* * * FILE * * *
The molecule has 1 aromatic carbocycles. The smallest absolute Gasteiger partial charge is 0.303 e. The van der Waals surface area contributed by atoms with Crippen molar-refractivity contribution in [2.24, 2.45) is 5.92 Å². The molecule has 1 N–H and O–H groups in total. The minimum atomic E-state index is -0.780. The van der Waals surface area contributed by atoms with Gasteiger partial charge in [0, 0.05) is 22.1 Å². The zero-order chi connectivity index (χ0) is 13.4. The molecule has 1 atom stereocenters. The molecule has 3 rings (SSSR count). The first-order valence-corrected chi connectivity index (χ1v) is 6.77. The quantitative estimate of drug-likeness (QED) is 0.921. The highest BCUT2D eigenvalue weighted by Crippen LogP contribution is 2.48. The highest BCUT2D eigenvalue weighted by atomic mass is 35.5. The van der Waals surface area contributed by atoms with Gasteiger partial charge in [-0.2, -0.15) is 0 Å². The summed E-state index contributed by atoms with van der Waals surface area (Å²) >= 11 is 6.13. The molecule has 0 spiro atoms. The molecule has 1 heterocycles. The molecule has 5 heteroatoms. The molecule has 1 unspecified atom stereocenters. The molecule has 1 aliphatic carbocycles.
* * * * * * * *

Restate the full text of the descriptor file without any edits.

The molecule has 1 aromatic carbocycles. The smallest absolute Gasteiger partial charge is 0.303 e. The van der Waals surface area contributed by atoms with Crippen molar-refractivity contribution in [2.24, 2.45) is 5.92 Å². The molecule has 1 N–H and O–H groups in total. The minimum atomic E-state index is -0.780. The van der Waals surface area contributed by atoms with Gasteiger partial charge in [0, 0.05) is 22.1 Å². The zero-order chi connectivity index (χ0) is 13.4. The molecule has 1 atom stereocenters. The molecule has 3 rings (SSSR count). The first-order valence-corrected chi connectivity index (χ1v) is 6.77. The quantitative estimate of drug-likeness (QED) is 0.921. The highest BCUT2D eigenvalue weighted by Crippen LogP contribution is 2.48. The highest BCUT2D eigenvalue weighted by atomic mass is 35.5. The van der Waals surface area contributed by atoms with Gasteiger partial charge in [-0.2, -0.15) is 0 Å². The summed E-state index contributed by atoms with van der Waals surface area (Å²) >= 11 is 6.13. The molecule has 0 spiro atoms. The molecule has 1 heterocycles. The molecule has 5 heteroatoms. The molecule has 1 unspecified atom stereocenters. The molecule has 1 aliphatic carbocycles.